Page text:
Trump and the 2024 Election

It is rumored that Trump will announce his candidacy by this summer.

Midterm elections are scheduled for November in the U.S. that will determine seats in the House and Senate, as well as state governorships. The 2024 presidential campaign is heating up, and current polls from June and July reveal some important developments.

First, support for Joe Biden is at an all-time low at roughly 36% to 37% according to data from July polls by Reuters/Ispos, InsiderAdvantage and Rasmussen Report.

Second, polls in June and July showed that around three-fourths of American voters believe their country is headed in the wrong direction. Even at its worst moments, the Donald Trump administration did not face such a negative response. The deteriorating economy is being pinned on Biden’s liberal progressive leadership and a “green obsession” that has disrupted important projects (such as the Keystone XL oil pipeline) and interfered with America’s gas and oil drilling, which boomed under the Trump administration.

Third, polls that until a few months ago showed congressional elections hanging in the balance now show the Republican Party in the lead.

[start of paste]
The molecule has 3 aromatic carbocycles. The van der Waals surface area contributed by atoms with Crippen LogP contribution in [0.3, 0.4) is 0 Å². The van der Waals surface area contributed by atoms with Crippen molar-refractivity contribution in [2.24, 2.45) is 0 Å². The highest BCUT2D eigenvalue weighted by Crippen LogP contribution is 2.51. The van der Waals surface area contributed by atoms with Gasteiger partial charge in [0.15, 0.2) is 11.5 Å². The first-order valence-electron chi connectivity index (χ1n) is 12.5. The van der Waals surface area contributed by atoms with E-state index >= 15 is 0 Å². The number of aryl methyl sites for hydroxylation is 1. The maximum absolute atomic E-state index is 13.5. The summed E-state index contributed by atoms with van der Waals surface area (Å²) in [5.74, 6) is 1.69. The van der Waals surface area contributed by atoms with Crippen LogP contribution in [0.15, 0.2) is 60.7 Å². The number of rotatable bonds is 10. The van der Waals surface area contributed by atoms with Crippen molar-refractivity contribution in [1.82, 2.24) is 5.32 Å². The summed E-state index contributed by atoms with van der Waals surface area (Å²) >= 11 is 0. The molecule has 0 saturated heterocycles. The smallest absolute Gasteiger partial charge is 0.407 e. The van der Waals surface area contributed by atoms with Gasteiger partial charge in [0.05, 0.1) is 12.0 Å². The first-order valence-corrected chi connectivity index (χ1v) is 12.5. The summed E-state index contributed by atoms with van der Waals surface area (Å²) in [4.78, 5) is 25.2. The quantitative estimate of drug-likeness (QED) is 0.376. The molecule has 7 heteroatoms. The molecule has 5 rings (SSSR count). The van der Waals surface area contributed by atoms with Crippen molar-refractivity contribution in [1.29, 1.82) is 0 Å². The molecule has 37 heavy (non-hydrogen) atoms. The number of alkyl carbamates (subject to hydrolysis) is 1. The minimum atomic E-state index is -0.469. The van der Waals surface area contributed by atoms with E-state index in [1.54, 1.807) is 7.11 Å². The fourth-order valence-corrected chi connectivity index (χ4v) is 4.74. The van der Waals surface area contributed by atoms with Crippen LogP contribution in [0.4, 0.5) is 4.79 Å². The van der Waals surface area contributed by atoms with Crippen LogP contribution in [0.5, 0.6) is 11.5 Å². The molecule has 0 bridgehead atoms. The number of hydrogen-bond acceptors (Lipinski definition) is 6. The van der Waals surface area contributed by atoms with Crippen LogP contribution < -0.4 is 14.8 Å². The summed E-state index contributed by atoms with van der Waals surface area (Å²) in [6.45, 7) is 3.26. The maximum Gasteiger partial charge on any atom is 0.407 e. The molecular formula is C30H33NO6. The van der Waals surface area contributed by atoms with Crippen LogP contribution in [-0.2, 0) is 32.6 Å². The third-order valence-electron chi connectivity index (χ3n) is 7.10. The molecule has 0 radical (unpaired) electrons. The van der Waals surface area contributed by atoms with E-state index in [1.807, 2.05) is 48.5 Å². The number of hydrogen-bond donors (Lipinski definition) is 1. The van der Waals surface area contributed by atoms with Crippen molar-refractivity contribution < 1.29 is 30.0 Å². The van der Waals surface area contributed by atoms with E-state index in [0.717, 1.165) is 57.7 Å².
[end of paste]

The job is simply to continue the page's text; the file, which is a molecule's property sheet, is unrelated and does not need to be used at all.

You should know that it is an unspoken rule in American politics that the party of the president loses the majority in either the House or the Senate during midterm elections. The president’s party has only prevailed four times in the midterms, most recently during Trump’s presidency in 2018. In other words, there is a tailwind blowing for the Republican Party.

The fourth development has to do with Trump’s potential presidential run for reelection in 2024. Emerson College Polling reported on July 1 that Trump would win a contest with Biden by five points. A Harvard-Harris poll similarly showed Trump would win by six points. Polls have never shown such favorable results for Trump. They either showed the candidates were polling equally, or showed a slight preference for one or the other candidate. There is steady support among Republican voters for a Trump candidacy in 2024, falling to a low of 50% and a high of 65%. The latest Harvard-Harris poll on July 2 showed that Trump’s approval rate is at 56%, while the other possible candidate, Florida Gov. Ron DeSantis, is behind at 40%.